HSC Health House Calls program benefits from the purchase of a new vehicle

Janice Knebl, Do, Mba
Janice Knebl, DO, MBA

House calls are often necessary for patients who have an illness or injury that prevents them from coming into a clinic, or those with transportation challenges. The HSC Health House Calls program is a service of the HSC Health Center for Older Adults that in the last fiscal year has served more than 250 unique patients, all without having an official method of transportation. However, the recent purchase of a 2024 Subaru Outback will allow for the increased safety and efficiency of house call visits.

Before funding from The University of North Texas Health Science Center at Fort Worth made it possible to purchase the Subaru as the new dedicated car for the program, providers drove their own vehicles to residences. This presented three challenges – liability, safety and logistics.

“House calls enable us to see social determinants of health, and understand what a patient is dealing with day-to-day,” said Chief Medical Officer Dr. Janice Knebl. “A lot of times, without going into their homes, you would never know. It is a privilege to be invited into someone’s home, to better understand and care for them.”

Before, students had to drive their own vehicles or their opportunities to observe were limited. Now with the Subaru, both HSC House Call clinicians and students can ride together. Nurse Practitioner Jennifer King, who conducts house calls, says that extra time can be used for education and preparation.

“As a former student, I think riding with your preceptor is beneficial as you could discuss your visits or cases while in the car to or from the patient’s homes,” said King. “It’s important that students get to observe, because the house calls program helps identify the gaps in care for our aging population, helps with aging in place and reduces hospital visits.”

Nurse Practitioner Kate Taylor, who has been involved in the house calls program since 2019, saw a recent example of how house calls help provide whole health care to all patients. A 90-year-old patient with mild cognitive impairment suffered a recent fall, and while she said she was fine, Taylor scheduled an in-home checkup.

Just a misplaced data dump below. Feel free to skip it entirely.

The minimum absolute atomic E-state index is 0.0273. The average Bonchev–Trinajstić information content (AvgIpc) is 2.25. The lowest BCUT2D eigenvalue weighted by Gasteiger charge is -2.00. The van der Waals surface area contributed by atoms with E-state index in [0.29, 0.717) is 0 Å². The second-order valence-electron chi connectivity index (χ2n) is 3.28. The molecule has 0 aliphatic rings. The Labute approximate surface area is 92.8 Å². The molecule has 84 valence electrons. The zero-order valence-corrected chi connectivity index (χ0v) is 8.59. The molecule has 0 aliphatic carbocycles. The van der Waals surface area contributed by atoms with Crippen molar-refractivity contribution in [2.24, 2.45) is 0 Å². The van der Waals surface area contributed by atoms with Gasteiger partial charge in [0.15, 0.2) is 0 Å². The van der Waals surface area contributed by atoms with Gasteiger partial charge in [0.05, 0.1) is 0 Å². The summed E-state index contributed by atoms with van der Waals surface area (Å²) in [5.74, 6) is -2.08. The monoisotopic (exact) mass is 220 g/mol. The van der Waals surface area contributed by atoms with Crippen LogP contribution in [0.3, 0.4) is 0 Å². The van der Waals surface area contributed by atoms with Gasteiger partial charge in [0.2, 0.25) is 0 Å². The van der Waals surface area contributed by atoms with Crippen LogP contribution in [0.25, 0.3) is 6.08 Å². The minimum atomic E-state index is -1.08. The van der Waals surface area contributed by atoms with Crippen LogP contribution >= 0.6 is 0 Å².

“With her cognitive impairment, she was not able to really describe what was going on,” said Taylor. “Incidentally, I saw swelling in her leg and a shallow open wound where the surrounding tissues were infected. If I did not make a house call to this adult, who has difficulty getting to the office, her infection would have progressed in light of her immunocompromised state. House calls allow us to deliver care to the patient and often in a time of need.”

In addition to liability for students, providers arriving in an unmarked or unfamiliar car could also present safety issues.

“Having a dedicated vehicle certainly helps brand the program, so when we go into neighborhoods people know who we are,” said Knebl. “It also helps patients to know who’s at their door, unlike coming in our own vehicles.”

Beyond liability and safety, providers needed to carry medical supplies in their vehicles. In Knebl’s case, a car with two seats could not carry team members, students and supplies. Now, the Subaru will be stocked with everything needed for house call visits.

Providers were also accumulating mileage and maintenance on their personal vehicles. Knebl recently experienced the inconvenience of using her own vehicle for house calls when returning from a visit on the east side of Fort Worth.

“I hit a pothole and my tire went flat,” said Knebl. “Luckily, I have run flat tires, and fortunately I didn’t break the rim! But now in an HSC vehicle, I don’t have to worry about something like that happening to my car. I have a two-seater, so sometimes we go to group homes and need to bring a team member with us. Now I’ll have the space and it reduces liability.”

Nurse Practitioner Susan Matthew will be the primary driver of the vehicle, as she provides care via house calls two full days a week.

“House calls provide much needed primary care to our most vulnerable in the community,” said Matthew. “When doing a house call, you are able to assess the home environment, which includes other people living in the home, pets, cleanliness, safety hazards and therefore we can initiate a plan of care tailored to their specific needs.”

The need for in-home care is evident, with programs like Meals on Wheels serving over 5,000 clients and delivering more than one million meals a year to homebound patients in Tarrant County alone.

“House calls are important, especially to our geriatric patients,” said Dr. Trisha Smith medical director for House Calls. “By seeing them in their homes, it reduces significant stress on the patients and their caregiver.”

The House Calls program at HSC is only available to established Center for Older Adults patients at this time. To make an appointment with the Center for Older Adults, please call 817-735-2200.

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